Memorial Day is much more than just a three-day weekend to kick off the summer. For many Americans, Memorial Day is a day of reflection, remembrance and memorial.
The tradition of decorating the graves of fallen soldiers began during the Civil War. In the early days, the South and the North recognized their dead on different days. The North and South even called it by different names.
On April 25, 1866, women in the town of Columbus Mississippi decorated the graves of both the Confederate and Union soldiers in a “Memorial Day” observance. People living in the North called their day of remembrance Decoration Day.
The name, Memorial Day did not become the more common name until after World War II, and was not declared the official name by Federal law until 1967.
In 1968, Congress passed the Uniform Monday Holiday Act, which moved four holidays, including Memorial Day, from their traditional dates to a specified Monday in order to create a convenient three-day weekend. This move was not welcomed by many veteran groups. In 2002, the Veterans of Foreign Wars stated;
Changing the date merely to create three-day weekends has undermined the very meaning of the day. No doubt, this has contributed a lot to the general public’s nonchalant observance of Memorial Day.
On Memorial Day, the flag of the United States is quickly raised to the top of the flag pole, and then solemnly lowered to half-staff. It remains there noon. It is then raised to full-staff for the remainder of the day.
This is to recognize all of the men and women who have died in service to our country. At noon, their memory is raised by the living, who resolve not to let their sacrifice be in vain, but to rise up in their stead and continue the fight for liberty and justice for all.
The tradition of poppies on Memorial Day began in 1918, when inspired by the poem, In Flanders Fields, YWCA worker Moina Michael attended a conference wearing a silk poppy. She distributed the few she made to other attendees. The poppy was adopted in 1920 as the National American Legion as their official symbol of remembrance.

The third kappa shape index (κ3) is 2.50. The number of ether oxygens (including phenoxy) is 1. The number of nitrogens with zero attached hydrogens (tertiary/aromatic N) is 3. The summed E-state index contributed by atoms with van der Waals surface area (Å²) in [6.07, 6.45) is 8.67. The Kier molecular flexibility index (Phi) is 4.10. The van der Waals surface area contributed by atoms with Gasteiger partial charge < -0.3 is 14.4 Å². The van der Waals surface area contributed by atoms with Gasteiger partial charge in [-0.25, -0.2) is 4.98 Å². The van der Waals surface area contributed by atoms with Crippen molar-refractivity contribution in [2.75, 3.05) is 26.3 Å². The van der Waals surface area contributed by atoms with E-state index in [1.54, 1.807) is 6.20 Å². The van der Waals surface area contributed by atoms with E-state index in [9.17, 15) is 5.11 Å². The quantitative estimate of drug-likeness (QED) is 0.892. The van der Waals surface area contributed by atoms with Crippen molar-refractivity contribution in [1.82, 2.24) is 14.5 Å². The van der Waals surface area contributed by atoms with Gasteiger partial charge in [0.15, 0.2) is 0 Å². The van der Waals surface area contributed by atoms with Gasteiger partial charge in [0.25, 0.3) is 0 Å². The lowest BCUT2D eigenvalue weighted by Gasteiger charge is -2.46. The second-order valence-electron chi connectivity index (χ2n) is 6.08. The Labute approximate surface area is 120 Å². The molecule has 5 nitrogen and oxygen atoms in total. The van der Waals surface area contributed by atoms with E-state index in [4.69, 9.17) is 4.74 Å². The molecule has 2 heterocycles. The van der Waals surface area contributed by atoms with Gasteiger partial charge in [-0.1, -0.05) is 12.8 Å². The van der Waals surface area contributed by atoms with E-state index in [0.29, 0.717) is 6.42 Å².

“In Flanders Fields” is a war poem written during the First World War by Canadian physician Lieutenant-Colonel John McCrae. He was inspired to write it on May 3, 1915, after presiding over the funeral of friend and fellow soldier who died in the Second Battle of Ypres. According to legend, fellow soldiers retrieved the poem after McCrae, initially dissatisfied with his work, discarded it. “In Flanders Fields” was first published on December 8 of that year in the London-based magazine Punch.
In Flanders fields the poppies blow
Between the crosses, row on row,
That mark our place; and in the sky
The larks, still bravely singing, fly
Scarce heard amid the guns below.
We are the Dead. Short days ago
We lived, felt dawn, saw sunset glow,
Loved and were loved, and now we lie
In Flanders fields.
Take up our quarrel with the foe:
To you from failing hands we throw
The torch; be yours to hold it high.
If ye break faith with us who die
We shall not sleep, though poppies grow
In Flanders fields.
The “National Moment of Remembrance” resolution was passed on Dec 2000 which asks that at 3 p.m. local time, for all Americans “To voluntarily and informally observe in their own way a Moment of remembrance and respect, pausing from whatever they are doing for a moment of silence or listening to ‘Taps.”